00-Look_at_those_castings_gleam

Sand castings and patterns

Look at those castings gleam!

These are some Gingery Lathe parts that were just shaken out of the
molds. They are still in the rough, as you can see, and the sprues and
risers need to be cut off. The shiny surface is the result of carefully
selecting the right pouring temperature.

These castings were poured with the metal definitely too hot. They did
clean up quite nicely, however. The mold is formed from wooden patterns
that exactly match what is to be cast. The patterns for these castings
were made from 1/4″ thick lauan plywood. The shapes were drawn with DeltaCAD
v3.0, printed out at 1:1 and then traced onto the wood. The shapes were
then cut out and nailed together where necessary. Filleting was formed
with clear packaging tape applied to the inside corners to provide a
rounding effect.
Now I much prefer making patterns with bondo and then painting them
with high gloss spray paint.

Dremel router attachment castings in the rough

Here is the finished project. Notice the patterns sitting to the right.
I used clear packaging tape to cover the patterns instead of
shellacking them. The packaging tape also forms the fillets on the
bracket and the base. The ribs on the base pattern are formed from wire
and the knob bosses are formed with washers. I purchased the black
knobs at ACE hardware and also the screws that hold them on. Some time
in the future, I may improve the patterns with auto body putty and a
coat of paint, but I’ll have to see what the probability of making more
of these really is…There are holes drilled from the bottom of the router base up into the
bracket casting. Boy was that a trick. And then the holes needed to be
tapped to accept 8-32 screws. The straps that hold the Dremel tool onto
the bracket are just 18 guage galvanized sheet metal.

The attachment has several advantages over conventional routers. The
low mounting profile of the knobs allow precise control. Also, there
are more varieties of bits available for the Dremel tool, and thus
expand the capabilities of it.

 

Dremel router attachment

You know the story…a deer jumps out in front of you, and before you
have time to say ‘sand-casting,’ your vehicle has been inflicted with
some serious cosmetic damage. Well, I don’t know how much cosmetic
damage an old station wagon can really sustain, as these old beasts
aren’t too much into cosmetics as most vehicles (and their owners) are
concerned.At any rate, I wasn’t going to spend a couple
hundred dollars on cosmetics for an 85 model with well over 100k miles
on it. The molten metal ideas began to flow…

 

Cast aluminum grill for my ’85 Buick Lesabre

The grill is actually 2 castings, one a mirror image of the other. Each
required a full one and a half quart crucible full of metal. The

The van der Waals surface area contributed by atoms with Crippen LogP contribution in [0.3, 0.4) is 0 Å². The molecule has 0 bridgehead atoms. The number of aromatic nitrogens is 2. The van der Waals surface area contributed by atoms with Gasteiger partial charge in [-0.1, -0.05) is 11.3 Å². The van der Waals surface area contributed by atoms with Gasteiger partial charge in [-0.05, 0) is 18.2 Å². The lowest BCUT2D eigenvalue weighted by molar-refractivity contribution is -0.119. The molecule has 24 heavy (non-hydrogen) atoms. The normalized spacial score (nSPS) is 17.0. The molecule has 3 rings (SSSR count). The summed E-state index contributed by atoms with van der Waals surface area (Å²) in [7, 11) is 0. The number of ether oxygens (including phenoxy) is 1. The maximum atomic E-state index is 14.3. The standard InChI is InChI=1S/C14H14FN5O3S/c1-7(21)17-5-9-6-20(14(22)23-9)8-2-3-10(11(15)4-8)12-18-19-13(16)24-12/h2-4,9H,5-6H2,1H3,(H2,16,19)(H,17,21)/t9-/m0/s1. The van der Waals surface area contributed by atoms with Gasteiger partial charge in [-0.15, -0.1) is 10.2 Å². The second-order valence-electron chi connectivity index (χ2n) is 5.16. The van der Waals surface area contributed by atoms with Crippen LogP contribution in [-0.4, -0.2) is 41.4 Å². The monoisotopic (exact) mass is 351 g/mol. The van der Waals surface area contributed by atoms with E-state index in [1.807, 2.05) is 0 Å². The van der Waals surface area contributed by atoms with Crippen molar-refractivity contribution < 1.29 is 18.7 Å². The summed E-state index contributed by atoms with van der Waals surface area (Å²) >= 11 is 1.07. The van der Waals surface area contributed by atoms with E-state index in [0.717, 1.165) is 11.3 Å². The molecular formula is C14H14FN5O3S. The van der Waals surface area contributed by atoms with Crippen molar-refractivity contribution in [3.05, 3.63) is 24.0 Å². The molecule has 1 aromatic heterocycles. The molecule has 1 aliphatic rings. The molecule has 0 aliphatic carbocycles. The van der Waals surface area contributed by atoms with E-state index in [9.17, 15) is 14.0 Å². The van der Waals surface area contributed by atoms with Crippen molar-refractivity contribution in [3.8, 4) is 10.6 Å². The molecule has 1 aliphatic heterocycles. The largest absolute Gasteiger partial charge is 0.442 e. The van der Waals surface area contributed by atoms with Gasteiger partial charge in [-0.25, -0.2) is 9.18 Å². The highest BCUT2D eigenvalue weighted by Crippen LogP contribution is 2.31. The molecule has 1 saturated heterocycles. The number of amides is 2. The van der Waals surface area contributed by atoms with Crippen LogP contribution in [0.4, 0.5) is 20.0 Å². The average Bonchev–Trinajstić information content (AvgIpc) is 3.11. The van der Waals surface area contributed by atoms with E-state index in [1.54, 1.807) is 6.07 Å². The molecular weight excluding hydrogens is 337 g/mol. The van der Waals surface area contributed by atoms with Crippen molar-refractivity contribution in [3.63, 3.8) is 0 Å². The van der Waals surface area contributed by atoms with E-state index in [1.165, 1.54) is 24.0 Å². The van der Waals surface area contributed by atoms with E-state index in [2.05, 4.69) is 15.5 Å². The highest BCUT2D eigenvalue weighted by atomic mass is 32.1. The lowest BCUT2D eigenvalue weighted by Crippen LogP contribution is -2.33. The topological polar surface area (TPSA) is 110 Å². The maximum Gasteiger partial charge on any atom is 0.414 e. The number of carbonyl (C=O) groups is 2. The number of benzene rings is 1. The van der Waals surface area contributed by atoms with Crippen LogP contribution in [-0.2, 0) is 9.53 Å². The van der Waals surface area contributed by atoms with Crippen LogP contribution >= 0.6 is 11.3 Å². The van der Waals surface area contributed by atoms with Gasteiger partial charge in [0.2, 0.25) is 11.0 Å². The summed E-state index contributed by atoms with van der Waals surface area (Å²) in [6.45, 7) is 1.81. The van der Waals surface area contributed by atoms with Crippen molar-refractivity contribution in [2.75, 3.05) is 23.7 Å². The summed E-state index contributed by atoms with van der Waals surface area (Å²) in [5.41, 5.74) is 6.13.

pattern was made of styrofoam, and cut with hot wire foam cutting process.For
the molds, I used sharp silica sand, with a 2-part air-setting resin
binder. (Sorry folks, I don’t know the name of the stuff, it was
delivered to me in 2 coffee cans by a friend from a foundry making
parts for GM!) The foam patterns were removed (chipped and broke out)
before pouring. The molds were very heavy, each half weighing 30 or 40
pounds.

My friends used to kid me that I should have cast some
long, barbed spikes on the grill, so that the next time I hit a deer,
it would stay lodged, and then I would have “venison on the grille!”

 

Top view of cast aluminum auto grill

Breakdowns are especially bad when it’s borrowed equipment. My dad
loaned me his log splitter a while back, and I was merrily splitting
away when *pop* a bracket on the hydraulic spool valve snapped. It was
the bracket that steadies the control lever linkage. So I epoxied the
broken part (right), ‘reinforced’ it with some bondo, and used it for a
pattern to cast the replacement.

 

Hydraulic lever bracket in the rough

Now with all the holes drilled, flash and other imperfections filed
off, and ready to be bolted in place. This casting was a bit tricky
because of its irregular shape and lack of good parting line. The
trickiest part was the setting the core that formed the hole in the
center.

 

Hydraulic lever bracket, finished

So there you have it. I don’t know how much this part would have cost,
or even if it is available, but now it doesn’t matter. The home shop
foundry has won again! (Note melting furnace, sitting proudly in the
background.)

 

Hydraulic lever bracket, installed

One of my readers had a little project for me to do…here’s the
chronicle of this ongoing project. Whatever in the world does aluminum
have to do with corn? Here’s a case of a pattern being made of a mold,
then a mold being made from the pattern!

 

Plastic corn halves coated with release

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